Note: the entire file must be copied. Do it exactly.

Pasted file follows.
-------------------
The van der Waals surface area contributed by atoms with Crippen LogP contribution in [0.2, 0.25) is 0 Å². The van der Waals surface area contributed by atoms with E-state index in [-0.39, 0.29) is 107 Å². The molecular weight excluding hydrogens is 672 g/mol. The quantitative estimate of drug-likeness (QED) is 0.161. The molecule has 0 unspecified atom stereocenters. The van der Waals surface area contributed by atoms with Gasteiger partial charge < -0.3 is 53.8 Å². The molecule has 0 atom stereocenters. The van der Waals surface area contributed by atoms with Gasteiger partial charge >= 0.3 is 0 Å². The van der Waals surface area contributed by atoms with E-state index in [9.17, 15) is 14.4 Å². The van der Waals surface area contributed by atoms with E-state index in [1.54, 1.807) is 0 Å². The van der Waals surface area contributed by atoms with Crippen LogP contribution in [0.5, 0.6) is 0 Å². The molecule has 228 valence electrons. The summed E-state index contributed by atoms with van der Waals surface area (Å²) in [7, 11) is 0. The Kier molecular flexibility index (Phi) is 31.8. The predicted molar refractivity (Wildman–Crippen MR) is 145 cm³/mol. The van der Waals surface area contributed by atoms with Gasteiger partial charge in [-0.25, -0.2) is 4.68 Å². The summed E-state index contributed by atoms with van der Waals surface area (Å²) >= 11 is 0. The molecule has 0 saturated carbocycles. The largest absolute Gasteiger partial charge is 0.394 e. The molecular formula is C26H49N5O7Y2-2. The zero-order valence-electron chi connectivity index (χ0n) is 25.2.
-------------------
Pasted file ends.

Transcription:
The van der Waals surface area contributed by atoms with Crippen LogP contribution in [0.2, 0.25) is 0 Å². The van der Waals surface area contributed by atoms with E-state index in [-0.39, 0.29) is 107 Å². The molecular weight excluding hydrogens is 672 g/mol. The quantitative estimate of drug-likeness (QED) is 0.161. The molecule has 0 unspecified atom stereocenters. The van der Waals surface area contributed by atoms with Gasteiger partial charge < -0.3 is 53.8 Å². The molecule has 0 atom stereocenters. The van der Waals surface area contributed by atoms with Gasteiger partial charge >= 0.3 is 0 Å². The van der Waals surface area contributed by atoms with E-state index in [9.17, 15) is 14.4 Å². The van der Waals surface area contributed by atoms with E-state index in [1.54, 1.807) is 0 Å². The van der Waals surface area contributed by atoms with Crippen LogP contribution in [0.5, 0.6) is 0 Å². The molecule has 228 valence electrons. The summed E-state index contributed by atoms with van der Waals surface area (Å²) in [7, 11) is 0. The Kier molecular flexibility index (Phi) is 31.8. The predicted molar refractivity (Wildman–Crippen MR) is 145 cm³/mol. The van der Waals surface area contributed by atoms with Gasteiger partial charge in [-0.25, -0.2) is 4.68 Å². The summed E-state index contributed by atoms with van der Waals surface area (Å²) >= 11 is 0. The molecule has 0 saturated carbocycles. The largest absolute Gasteiger partial charge is 0.394 e. The molecular formula is C26H49N5O7Y2-2. The zero-order valence-electron chi connectivity index (χ0n) is 25.2.